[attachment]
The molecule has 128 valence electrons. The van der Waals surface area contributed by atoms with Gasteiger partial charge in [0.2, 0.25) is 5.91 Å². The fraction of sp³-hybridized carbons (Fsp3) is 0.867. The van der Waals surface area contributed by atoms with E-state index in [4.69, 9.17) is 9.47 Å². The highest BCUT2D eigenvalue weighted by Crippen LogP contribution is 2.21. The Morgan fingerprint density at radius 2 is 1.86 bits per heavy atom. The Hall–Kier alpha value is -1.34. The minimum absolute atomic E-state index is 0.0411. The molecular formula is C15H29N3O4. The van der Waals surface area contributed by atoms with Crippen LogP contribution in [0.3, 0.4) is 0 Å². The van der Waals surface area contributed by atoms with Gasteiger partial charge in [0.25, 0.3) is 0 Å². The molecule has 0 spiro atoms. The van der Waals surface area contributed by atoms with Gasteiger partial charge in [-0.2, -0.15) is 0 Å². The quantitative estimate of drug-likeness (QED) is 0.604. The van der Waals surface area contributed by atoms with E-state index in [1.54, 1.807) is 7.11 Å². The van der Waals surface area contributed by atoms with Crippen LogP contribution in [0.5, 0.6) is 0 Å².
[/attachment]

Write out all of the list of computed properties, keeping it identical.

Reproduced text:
The molecule has 128 valence electrons. The van der Waals surface area contributed by atoms with Gasteiger partial charge in [0.2, 0.25) is 5.91 Å². The fraction of sp³-hybridized carbons (Fsp3) is 0.867. The van der Waals surface area contributed by atoms with E-state index in [4.69, 9.17) is 9.47 Å². The highest BCUT2D eigenvalue weighted by Crippen LogP contribution is 2.21. The Morgan fingerprint density at radius 2 is 1.86 bits per heavy atom. The Hall–Kier alpha value is -1.34. The minimum absolute atomic E-state index is 0.0411. The molecular formula is C15H29N3O4. The van der Waals surface area contributed by atoms with Crippen LogP contribution in [0.3, 0.4) is 0 Å². The van der Waals surface area contributed by atoms with Gasteiger partial charge in [0.25, 0.3) is 0 Å². The molecule has 0 spiro atoms. The van der Waals surface area contributed by atoms with Gasteiger partial charge in [-0.2, -0.15) is 0 Å². The quantitative estimate of drug-likeness (QED) is 0.604. The van der Waals surface area contributed by atoms with E-state index in [1.54, 1.807) is 7.11 Å². The van der Waals surface area contributed by atoms with Crippen LogP contribution in [0.5, 0.6) is 0 Å².